Many myths have grown up around the legal rights of those who are pregnant and on maternity leave, it can be hard to sort the facts from the fiction. In this article we answer some of the most common questions we hear on this subject to give you the straightforward facts about employment law so that you can avoid any misconceptions in the workplace!

Does a company have a right to know I’m pregnant if I’m applying for a job?

In a word, no. There’s no legal requirement for you to inform a potential employer that you’re pregnant when you go for an interview with them.

In the past, some employers have dismissed new employees upon finding out they were pregnant, and tried to argue in court that not disclosing the pregnancy at interview showed a lack of integrity. But this argument has been firmly rejected by courts and tribunals.

The bottom line is, employers are not allowed to discriminate against you on the basis of your pregnancy and if you’re dismissed for any reason related to your pregnancy, you can bring an unfair dismissal claim, regardless of whether you’ve been employed by the company for five years or five days.

Is it okay for a potential employer to ask me in an interview if I plan to have children?

Definitely not! Employers are not allowed to ask you about your family plans, including whether you already have children or whether you intend to.

If you’ve been asked this and ultimately didn’t get the job, this could be evidence of a discriminatory motive behind the employer’s selection process.

I heard I can’t be made redundant if I’m pregnant or on maternity leave. Is that true?

It’s not true. In fact, it’s one of the most common misconceptions around pregnancy and employment law.

When there is a genuine redundancy situation and you’re selected for redundancy fair and square, based on objective criteria applied to everyone else under consideration, then your employment can be terminated legally.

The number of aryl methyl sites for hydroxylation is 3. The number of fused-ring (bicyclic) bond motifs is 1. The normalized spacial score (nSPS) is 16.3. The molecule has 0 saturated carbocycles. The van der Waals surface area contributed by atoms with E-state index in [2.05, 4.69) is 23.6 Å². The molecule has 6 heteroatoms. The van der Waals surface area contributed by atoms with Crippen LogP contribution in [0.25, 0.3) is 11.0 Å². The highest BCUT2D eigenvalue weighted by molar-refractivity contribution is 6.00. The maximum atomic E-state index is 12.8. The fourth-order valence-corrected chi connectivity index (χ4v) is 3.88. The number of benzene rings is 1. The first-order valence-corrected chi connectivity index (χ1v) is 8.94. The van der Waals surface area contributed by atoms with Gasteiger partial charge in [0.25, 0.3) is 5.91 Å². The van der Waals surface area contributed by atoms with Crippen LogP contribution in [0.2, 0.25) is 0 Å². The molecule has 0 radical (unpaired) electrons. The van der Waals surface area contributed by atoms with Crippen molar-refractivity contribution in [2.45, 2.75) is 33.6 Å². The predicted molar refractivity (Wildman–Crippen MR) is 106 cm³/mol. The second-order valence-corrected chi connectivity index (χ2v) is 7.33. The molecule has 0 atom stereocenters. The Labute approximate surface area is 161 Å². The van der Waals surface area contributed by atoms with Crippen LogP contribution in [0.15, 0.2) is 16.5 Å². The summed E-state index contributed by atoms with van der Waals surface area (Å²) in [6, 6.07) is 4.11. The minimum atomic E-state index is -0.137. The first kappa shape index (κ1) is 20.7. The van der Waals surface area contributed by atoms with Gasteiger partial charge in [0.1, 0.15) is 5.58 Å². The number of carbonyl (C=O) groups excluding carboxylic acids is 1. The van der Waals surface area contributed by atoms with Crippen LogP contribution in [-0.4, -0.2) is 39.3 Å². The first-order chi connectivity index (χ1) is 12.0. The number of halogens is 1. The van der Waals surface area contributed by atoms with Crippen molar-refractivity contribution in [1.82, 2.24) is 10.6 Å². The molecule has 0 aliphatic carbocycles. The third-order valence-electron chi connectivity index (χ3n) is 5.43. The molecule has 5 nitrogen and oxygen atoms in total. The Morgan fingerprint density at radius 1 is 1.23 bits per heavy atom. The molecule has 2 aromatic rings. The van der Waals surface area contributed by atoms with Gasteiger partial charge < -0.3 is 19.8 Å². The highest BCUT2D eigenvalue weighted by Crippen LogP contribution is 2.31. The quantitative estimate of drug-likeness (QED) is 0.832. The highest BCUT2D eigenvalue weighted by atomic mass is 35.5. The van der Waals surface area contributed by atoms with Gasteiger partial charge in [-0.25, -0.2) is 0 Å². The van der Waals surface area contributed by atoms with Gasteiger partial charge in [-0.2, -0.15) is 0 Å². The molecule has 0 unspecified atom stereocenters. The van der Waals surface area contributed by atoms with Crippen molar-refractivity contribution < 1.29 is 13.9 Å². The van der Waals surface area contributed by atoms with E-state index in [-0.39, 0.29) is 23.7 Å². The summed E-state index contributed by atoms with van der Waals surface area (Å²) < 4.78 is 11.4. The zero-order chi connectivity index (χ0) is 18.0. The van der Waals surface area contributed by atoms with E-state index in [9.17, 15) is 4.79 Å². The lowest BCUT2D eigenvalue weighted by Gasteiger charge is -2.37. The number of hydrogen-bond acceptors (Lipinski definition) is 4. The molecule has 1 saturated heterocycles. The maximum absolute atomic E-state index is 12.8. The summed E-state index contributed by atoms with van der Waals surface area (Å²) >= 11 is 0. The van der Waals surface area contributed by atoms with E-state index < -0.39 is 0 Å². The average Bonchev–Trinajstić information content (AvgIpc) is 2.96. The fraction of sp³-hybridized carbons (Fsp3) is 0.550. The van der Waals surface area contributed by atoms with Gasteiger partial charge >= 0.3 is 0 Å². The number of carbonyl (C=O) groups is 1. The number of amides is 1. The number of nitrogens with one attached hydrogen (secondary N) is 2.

Saying that, the pregnancy discrimination laws still apply here. So if the redundancy selection criteria has taken into account anything connected to your pregnancy (including a pregnancy-related illness), then this could indicate you have been  unfairly selected for  dismissal .

Do I get preferential treatment when it comes to being offered an alternative role? 

Where employees are being offered other suitable vacancies to avoid redundancy, then those who are on maternity leave (or another type of statutory parental leave) must be given preferential treatment and considered first in line. This is one of the very few examples of lawful positive discrimination under English law.

However, this doesn’t apply if you’re pregnant and still working – only if you’ve already started your maternity leave.

Is my employer allowed to contact me while I’m on maternity leave?

Yes, the law makes it clear that they can and indeed they should keep in contact while you’re off. If they don’t, it could be considered sex discrimination if you miss out on hearing about internal vacancies or promotions or other business related announcements.

But it’s a good idea to talk to your employer about what level of contact is best for you and how you would like to receive updates. For example, do you want essential emails only (updates on pay rises, bonuses, reorganisations, etc.) or would you like to hear about the annual summer party, too?

What if my employer likes my maternity cover better? Can they move me to a different job when I return?

No, they can’t. You have the right to return to the same job, so your employer must keep your job open for you.

There is one exception, and that’s where it is no longer reasonably practical to give you your job back – for instance, if the job no longer exists. But if that happens, the company has to give you another suitable job.

How can we help you?

If you would like to know more about your employment rights during pregnancy and while on maternity leave, talk to our employment law specialists today. We’ll help you figure out the best way forward for you.

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